Library JournalA few superpowers and a few rogue states will continue to occupy the attention of policymakers in Washington. The remaining 140 developing countries are less clearly ordered in priority. Addressing this issue, the editors--professors of international studies at Yale and Johns Hopkins--have chosen nine countries as "pivotal states" requiring a higher priority than other developing countries because they are both large emerging markets and regionally influential to other developing countries. Together these states--Algeria, Brazil, Egypt, India, Indonesia, Mexico, Pakistan, South Africa, and Turkey--comprise a third of the world's population. In addition, several are shown to be at turning points in their own development. Chapters on each of the nine describe both their internal situation and external influences and include recommended U.S. policy. Later chapters are devoted to themes affecting all of these countries: population, migration, environment, human rights, ethnic conflict, and trade. Uneven (especially on ethnic conflict) but useful for specialized collections.--Marcia L. Sprules, Council on Foreign Relations Lib., New York
Kirkus ReviewsAn extremely sensible look at the big picture of American foreign policy. Chase (International Studies/Johns Hopkins), Hill (International Security Studies/Yale), and Kennedy (History/Yale) assume that the primary focus of American foreign policy will always be the other great powers and smaller states with which we have a special relationship, such as Israel. They maintain that responding to the rest of the world on an ad hoc, crisis-by-crisis basis, however, is inadvisable even if traditional, and promote development of a coherent, positive foreign policy applicable to the third world. Their "pivotal states" approach assumes that "a select group of developing countries" have futures "poised at critical turning points," and their fates could "significantly affect regional, and even international, stability." By placing special emphasis on relations with these states-Algeria, Brazil, Egypt, India, Indonesia, Mexico, Pakistan, South Africa, and Turkey-they believe the US can move from a reactive to a proactive stance in pursuing American interests among developing nations. Individual chapters on each country are contributed by experts who adopt the pivotal states framework, assess each state in terms of its regional position and relations with the US, and make recommendations regarding future American policy. Another set of analysts contributes chapters highlighting cross-cutting issues-population, migration, environment, human rights, ethnic conflict, trade and finance, and strategic planning-which illustrate the potential advantages of a pivotal states strategy. The discussion is straightforward and dry throughout, as if leaving behind the ideological baggage ofthe Cold War has drained the passion out of international politics. There is an unspoken premise lurking here, however, and in the conclusion Chase, Hill, and Kennedy are willing to admit that they have unquestioningly embraced the traditional goal of promoting stability. This is a defensible position, of course, but one could hope that the end of the Cold War would facilitate more adventurous as well as less ideological and conventional thinking. .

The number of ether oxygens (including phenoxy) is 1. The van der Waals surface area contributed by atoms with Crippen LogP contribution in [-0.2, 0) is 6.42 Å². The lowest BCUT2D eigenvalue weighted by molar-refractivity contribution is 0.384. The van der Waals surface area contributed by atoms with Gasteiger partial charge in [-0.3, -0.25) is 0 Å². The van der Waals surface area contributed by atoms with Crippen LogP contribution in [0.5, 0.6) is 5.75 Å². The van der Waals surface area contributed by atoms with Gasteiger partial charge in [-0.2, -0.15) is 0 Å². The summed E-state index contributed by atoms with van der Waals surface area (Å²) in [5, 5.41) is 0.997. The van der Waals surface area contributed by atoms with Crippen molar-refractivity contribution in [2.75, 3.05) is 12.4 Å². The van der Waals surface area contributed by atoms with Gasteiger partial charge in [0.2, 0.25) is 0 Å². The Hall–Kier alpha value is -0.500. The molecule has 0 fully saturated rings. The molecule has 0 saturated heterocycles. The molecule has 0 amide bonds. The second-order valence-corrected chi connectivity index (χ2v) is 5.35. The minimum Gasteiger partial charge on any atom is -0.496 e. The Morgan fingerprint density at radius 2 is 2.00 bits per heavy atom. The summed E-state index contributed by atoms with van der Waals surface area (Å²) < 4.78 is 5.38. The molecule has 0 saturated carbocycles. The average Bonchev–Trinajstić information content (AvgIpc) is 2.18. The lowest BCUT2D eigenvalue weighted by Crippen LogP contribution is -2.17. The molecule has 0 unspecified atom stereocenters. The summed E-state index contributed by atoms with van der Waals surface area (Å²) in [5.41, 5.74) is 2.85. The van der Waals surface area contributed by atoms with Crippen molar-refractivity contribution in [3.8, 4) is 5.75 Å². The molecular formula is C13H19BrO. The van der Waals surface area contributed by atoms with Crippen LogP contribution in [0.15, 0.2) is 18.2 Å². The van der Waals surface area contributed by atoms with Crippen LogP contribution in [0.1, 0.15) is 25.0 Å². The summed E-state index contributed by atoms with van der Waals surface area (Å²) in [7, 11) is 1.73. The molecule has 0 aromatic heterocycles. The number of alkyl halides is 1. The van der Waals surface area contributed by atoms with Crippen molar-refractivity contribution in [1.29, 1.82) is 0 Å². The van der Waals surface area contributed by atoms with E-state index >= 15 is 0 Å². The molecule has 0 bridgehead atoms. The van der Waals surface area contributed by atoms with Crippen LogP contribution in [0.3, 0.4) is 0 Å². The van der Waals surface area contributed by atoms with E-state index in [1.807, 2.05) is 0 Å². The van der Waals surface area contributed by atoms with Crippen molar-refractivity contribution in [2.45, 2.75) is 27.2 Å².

- Norton, W. W. & Company, Inc.
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- Product dimensions:
- 6.10(w) x 9.30(h) x 1.50(d)
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